Simplifying with Free Choice

  title={Simplifying with Free Choice},
  author={Malte Willer},
This paper offers a unified semantic explanation of two observations that prove to be problematic for classical analyses of modals, conditionals, and disjunctions: (1) the fact that disjunctions scoping under possibility modals give rise to the free choice effect and (2) the fact that counterfactuals license simplification of disjunctive antecedents. It shows that the data are well explained by a dynamic semantic analysis of modals and conditionals that uses ideas from the inquisitive semantic… 

Two puzzles about ability can

An analysis is proposed that explains not only why the can of ability, while essentially being an existential modal operator, sometimes resists distribution over disjunction and interacts with its duals in particular and hitherto unnoticed ways, but also has a tendency to license free choice inferences.

Independent Alternatives: Ross’s Puzzle and Free Choice

Orthodox semantics for natural language modals give rise to two puzzles for their interactions with disjunction: Ross’s puzzle and the puzzle of free choice permission. It is widely assumed that each

A Semantic Theory of Redundancy

Theorists trying to model natural language have recently sought to explain a range of data by positing covert operators at logical form. For instance, many contemporary semanticists argue that the

Logic and conversation: The case of free choice

  • M. Aloni
  • Philosophy
    Semantics and Pragmatics
  • 2022
Free choice inferences represent a much discussed case of a divergence between logic and language (Kamp 1973, Zimmermann 2000). Grice influentially argued that the assumption that such divergence

Negating Conditionals in Bilateral Semantics

A recurring narrative in the literature on conditionals is that the empirical facts about negated ifs provide compelling evidence for the principle of Conditional Excluded Middle and sit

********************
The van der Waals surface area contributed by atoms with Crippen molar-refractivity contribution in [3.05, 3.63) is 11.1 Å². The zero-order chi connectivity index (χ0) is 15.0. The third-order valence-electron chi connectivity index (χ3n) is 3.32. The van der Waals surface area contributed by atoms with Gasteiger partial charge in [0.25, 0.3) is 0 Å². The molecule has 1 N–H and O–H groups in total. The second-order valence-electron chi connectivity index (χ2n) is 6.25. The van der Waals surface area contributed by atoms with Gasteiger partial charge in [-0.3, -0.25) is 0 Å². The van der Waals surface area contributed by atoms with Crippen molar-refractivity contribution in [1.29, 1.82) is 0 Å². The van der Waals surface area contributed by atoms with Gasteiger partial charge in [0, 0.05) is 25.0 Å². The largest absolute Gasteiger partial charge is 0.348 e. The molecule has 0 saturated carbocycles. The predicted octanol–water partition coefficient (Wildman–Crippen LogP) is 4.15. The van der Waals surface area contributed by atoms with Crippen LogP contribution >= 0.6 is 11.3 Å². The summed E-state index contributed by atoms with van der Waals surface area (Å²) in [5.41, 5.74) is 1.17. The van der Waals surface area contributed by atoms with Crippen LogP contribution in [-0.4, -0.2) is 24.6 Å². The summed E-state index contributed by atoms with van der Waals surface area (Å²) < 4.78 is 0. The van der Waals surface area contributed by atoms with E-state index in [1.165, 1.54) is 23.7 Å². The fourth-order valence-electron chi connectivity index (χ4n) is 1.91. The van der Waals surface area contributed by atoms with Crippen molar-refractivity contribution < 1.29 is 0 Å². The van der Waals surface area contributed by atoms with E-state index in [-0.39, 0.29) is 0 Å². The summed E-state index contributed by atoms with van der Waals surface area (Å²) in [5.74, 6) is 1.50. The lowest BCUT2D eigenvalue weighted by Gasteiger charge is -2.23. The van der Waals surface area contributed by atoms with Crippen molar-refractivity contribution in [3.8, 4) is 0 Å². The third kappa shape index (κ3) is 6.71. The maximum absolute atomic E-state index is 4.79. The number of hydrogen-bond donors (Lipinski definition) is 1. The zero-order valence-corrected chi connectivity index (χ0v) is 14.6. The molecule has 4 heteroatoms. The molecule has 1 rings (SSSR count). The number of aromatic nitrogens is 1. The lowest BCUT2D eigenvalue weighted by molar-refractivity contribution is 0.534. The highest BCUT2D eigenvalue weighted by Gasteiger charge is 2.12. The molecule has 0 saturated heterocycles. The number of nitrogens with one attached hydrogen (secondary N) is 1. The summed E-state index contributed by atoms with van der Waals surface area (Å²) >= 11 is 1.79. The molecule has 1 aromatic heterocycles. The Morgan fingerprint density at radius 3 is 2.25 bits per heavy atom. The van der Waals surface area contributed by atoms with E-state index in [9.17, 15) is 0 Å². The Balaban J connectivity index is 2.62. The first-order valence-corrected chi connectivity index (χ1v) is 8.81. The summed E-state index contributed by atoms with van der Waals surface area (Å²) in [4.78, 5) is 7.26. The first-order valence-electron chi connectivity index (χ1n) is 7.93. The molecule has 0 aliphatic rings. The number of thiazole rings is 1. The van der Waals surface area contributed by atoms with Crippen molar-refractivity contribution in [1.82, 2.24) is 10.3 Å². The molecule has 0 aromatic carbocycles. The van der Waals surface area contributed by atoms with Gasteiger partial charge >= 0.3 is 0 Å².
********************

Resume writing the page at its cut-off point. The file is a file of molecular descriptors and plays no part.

Indicative Conditionals and Graded Information

An account of indicative conditionals that combines features of minimal change semantics and information semantics, and captures three important facts: that a conditional is logically independent from its antecedent; that a sequence of antecedents behaves like a single conjunctive antecedence; and that conditionals restrict the quantification domain of epistemic modals.

Free choice, simplification, and Innocent Inclusion

This work proposes a modification of the exhaustivity operator from Fox that on top of negating all the Innocently Excludable alternatives affirms all the ‘Innocently Includable’ ones and argues for this property of ‘cell identification’ based on the simplification of disjunctive antecedents and the effects on free choice that arise as the result of the introduction of universal quantifiers.

Complex sentential operators refute unrestricted Simplification of Disjunctive Antecedents

There is a longstanding debate about the status of the principle Simplification of Disjunctive Antecedents (SDA), according to which a counterfactual with a syntactically disjunctive antecedent [(φ ∨